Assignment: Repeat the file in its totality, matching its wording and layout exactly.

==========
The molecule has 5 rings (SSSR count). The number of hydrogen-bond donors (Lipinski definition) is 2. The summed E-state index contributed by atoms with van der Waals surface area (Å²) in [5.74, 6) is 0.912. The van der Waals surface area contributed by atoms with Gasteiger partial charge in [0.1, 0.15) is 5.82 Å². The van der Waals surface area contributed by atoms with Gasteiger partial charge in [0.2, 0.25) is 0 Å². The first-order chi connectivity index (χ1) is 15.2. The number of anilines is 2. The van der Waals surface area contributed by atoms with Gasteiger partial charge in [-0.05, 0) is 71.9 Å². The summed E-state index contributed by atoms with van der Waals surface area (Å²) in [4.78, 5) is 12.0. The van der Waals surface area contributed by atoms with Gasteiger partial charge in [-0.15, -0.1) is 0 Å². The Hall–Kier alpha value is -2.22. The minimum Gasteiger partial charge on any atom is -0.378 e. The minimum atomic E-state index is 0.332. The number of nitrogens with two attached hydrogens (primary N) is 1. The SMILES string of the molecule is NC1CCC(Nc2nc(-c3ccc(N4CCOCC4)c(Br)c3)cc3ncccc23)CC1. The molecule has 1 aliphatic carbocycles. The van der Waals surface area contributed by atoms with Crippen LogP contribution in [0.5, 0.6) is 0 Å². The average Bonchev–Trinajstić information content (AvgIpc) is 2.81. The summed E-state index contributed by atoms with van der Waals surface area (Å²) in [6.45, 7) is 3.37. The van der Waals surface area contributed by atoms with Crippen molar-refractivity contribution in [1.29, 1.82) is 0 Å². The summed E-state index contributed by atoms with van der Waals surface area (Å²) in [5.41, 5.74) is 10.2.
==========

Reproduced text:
The molecule has 5 rings (SSSR count). The number of hydrogen-bond donors (Lipinski definition) is 2. The summed E-state index contributed by atoms with van der Waals surface area (Å²) in [5.74, 6) is 0.912. The van der Waals surface area contributed by atoms with Gasteiger partial charge in [0.1, 0.15) is 5.82 Å². The van der Waals surface area contributed by atoms with Gasteiger partial charge in [0.2, 0.25) is 0 Å². The first-order chi connectivity index (χ1) is 15.2. The number of anilines is 2. The van der Waals surface area contributed by atoms with Gasteiger partial charge in [-0.05, 0) is 71.9 Å². The summed E-state index contributed by atoms with van der Waals surface area (Å²) in [4.78, 5) is 12.0. The van der Waals surface area contributed by atoms with Gasteiger partial charge in [-0.15, -0.1) is 0 Å². The Hall–Kier alpha value is -2.22. The minimum Gasteiger partial charge on any atom is -0.378 e. The minimum atomic E-state index is 0.332. The number of nitrogens with two attached hydrogens (primary N) is 1. The SMILES string of the molecule is NC1CCC(Nc2nc(-c3ccc(N4CCOCC4)c(Br)c3)cc3ncccc23)CC1. The molecule has 1 aliphatic carbocycles. The van der Waals surface area contributed by atoms with Crippen LogP contribution in [0.5, 0.6) is 0 Å². The average Bonchev–Trinajstić information content (AvgIpc) is 2.81. The summed E-state index contributed by atoms with van der Waals surface area (Å²) in [6.45, 7) is 3.37. The van der Waals surface area contributed by atoms with Crippen molar-refractivity contribution in [1.29, 1.82) is 0 Å². The summed E-state index contributed by atoms with van der Waals surface area (Å²) in [5.41, 5.74) is 10.2.